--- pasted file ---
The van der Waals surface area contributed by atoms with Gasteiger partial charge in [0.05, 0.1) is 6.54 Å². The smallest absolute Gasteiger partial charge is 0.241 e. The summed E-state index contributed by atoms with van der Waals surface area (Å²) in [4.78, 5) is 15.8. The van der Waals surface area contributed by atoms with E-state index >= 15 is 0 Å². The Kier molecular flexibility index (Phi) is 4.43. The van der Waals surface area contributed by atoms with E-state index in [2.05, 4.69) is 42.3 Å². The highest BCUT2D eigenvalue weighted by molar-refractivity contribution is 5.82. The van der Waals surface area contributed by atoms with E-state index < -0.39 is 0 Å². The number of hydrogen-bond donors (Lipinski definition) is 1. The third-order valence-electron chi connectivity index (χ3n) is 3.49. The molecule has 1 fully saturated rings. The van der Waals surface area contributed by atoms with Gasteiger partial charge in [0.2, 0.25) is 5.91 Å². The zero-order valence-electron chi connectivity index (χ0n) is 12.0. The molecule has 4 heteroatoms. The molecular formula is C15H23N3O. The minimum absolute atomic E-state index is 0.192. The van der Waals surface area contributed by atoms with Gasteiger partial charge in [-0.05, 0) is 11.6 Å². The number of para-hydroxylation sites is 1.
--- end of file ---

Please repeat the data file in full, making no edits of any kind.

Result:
The van der Waals surface area contributed by atoms with Gasteiger partial charge in [0.05, 0.1) is 6.54 Å². The smallest absolute Gasteiger partial charge is 0.241 e. The summed E-state index contributed by atoms with van der Waals surface area (Å²) in [4.78, 5) is 15.8. The van der Waals surface area contributed by atoms with E-state index >= 15 is 0 Å². The Kier molecular flexibility index (Phi) is 4.43. The van der Waals surface area contributed by atoms with E-state index in [2.05, 4.69) is 42.3 Å². The highest BCUT2D eigenvalue weighted by molar-refractivity contribution is 5.82. The van der Waals surface area contributed by atoms with E-state index < -0.39 is 0 Å². The number of hydrogen-bond donors (Lipinski definition) is 1. The third-order valence-electron chi connectivity index (χ3n) is 3.49. The molecule has 1 fully saturated rings. The van der Waals surface area contributed by atoms with Gasteiger partial charge in [0.2, 0.25) is 5.91 Å². The zero-order valence-electron chi connectivity index (χ0n) is 12.0. The molecule has 4 heteroatoms. The molecular formula is C15H23N3O. The minimum absolute atomic E-state index is 0.192. The van der Waals surface area contributed by atoms with Gasteiger partial charge in [-0.05, 0) is 11.6 Å². The number of para-hydroxylation sites is 1.